The film will premier June 17 at 7 p.m. at the Crescent Moon Theatre in downtown Kanab. Producers then hope to screen the picture at various locations throughout the state.

Tuesday, June 02, 2009

Visit National Parks For Free This Summer

Secretary of the Interior Ken Salazar announced today that entrance fees will be waived on 3 summer weekends to encourage people to visit US National Parks, Monuments and Recreation Areas.

KSL carried this news release about the announcement. Below are excerpts.
"National Parks also serve as powerful economic engines for local communities and we hope that promoting visitation will give a small shot in the arm to businesses in the area," he (Salazar) said. The 147 National Park Service sites across the country that charge fees for entry will waive these entrance fees during the weekends of June 20-21, July 18-19, and August 15-16, 2009, Salazar said. Meanwhile, many park partners including tour operators, hotels, restaurants, gift shops, and other vendors will offer additional discounts and special promotions on those dates. More information on the fees and discounts can be found at

Most Americans live less than a day's drive from a park, the Secretary noted. Nationwide, parks last year attracted more than 275 million recreation visits. Spending by non-local visitor provided $10.6 billion for local economies, supporting more than 213,000 jobs, not counting National Park Service jobs.

"Tourism income helps America's economic recovery," Salazar said. "National park sites in the Great Lakes states, for example, attract 8 million recreation visits a year that bring $211 million into the local economies. Spending by visitors from out of the area supports 4,400 local jobs. So these areas need to maintain and expand this vital tourism."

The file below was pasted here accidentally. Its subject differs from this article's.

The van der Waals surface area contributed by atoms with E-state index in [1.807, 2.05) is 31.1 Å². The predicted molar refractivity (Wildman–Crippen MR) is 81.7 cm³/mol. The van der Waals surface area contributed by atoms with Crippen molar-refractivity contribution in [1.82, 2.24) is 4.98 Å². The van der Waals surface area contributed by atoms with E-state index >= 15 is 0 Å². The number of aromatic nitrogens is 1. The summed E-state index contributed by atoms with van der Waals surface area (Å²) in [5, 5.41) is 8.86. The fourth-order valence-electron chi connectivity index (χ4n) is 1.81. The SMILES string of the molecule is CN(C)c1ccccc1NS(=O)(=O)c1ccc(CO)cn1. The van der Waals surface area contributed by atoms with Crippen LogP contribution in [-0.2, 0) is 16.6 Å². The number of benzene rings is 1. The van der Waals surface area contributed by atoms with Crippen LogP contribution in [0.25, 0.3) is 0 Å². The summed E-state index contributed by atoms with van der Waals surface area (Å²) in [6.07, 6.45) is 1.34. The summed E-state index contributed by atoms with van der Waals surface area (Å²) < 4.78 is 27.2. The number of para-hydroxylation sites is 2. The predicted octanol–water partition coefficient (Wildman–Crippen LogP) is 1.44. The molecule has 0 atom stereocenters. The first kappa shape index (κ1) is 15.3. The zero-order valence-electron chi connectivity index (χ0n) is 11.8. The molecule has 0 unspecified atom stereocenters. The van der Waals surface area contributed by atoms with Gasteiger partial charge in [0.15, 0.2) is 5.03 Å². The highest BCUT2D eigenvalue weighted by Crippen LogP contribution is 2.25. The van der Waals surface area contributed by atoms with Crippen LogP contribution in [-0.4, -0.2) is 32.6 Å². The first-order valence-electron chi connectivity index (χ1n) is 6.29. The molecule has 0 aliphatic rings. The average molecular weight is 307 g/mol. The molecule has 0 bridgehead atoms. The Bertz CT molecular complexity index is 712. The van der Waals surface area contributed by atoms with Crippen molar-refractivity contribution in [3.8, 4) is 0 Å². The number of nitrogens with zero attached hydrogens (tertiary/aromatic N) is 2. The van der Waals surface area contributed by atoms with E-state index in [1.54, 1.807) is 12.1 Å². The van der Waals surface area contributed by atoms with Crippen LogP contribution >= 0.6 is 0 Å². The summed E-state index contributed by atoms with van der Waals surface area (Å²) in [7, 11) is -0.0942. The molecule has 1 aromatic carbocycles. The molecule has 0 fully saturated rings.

Some businesses associated with National Parks are offering discounts or special promotions. Some are listed here. Below is one example.

Lake Powell - From Aramark Parks and Destinations -- Rainbow Bridge Tours: Buy One All Day and Get One 50% off (PROMOTIONAL CODE/REQUEST: NPSDAYS)

Monday, June 01, 2009

Southwestern Utah Backways and Byways

If you are interested in scenic drives off the beaten path, you'll love the backways and byways around St George, Zion Park and Bryce Canyon.

St George Magazine describes area routes in this interesting article, which includes beautiful photographs. It highlights these roads:

Mojave Desert-Joshua Tree Scenic Backway
Kolob Reservoir Scenic Backway
Gooseberry-Fremont Road Scenic Backway
Burr Trail
State Route 18
US Route 89
Old Highway 91
State Route 14
All American Road Highway 12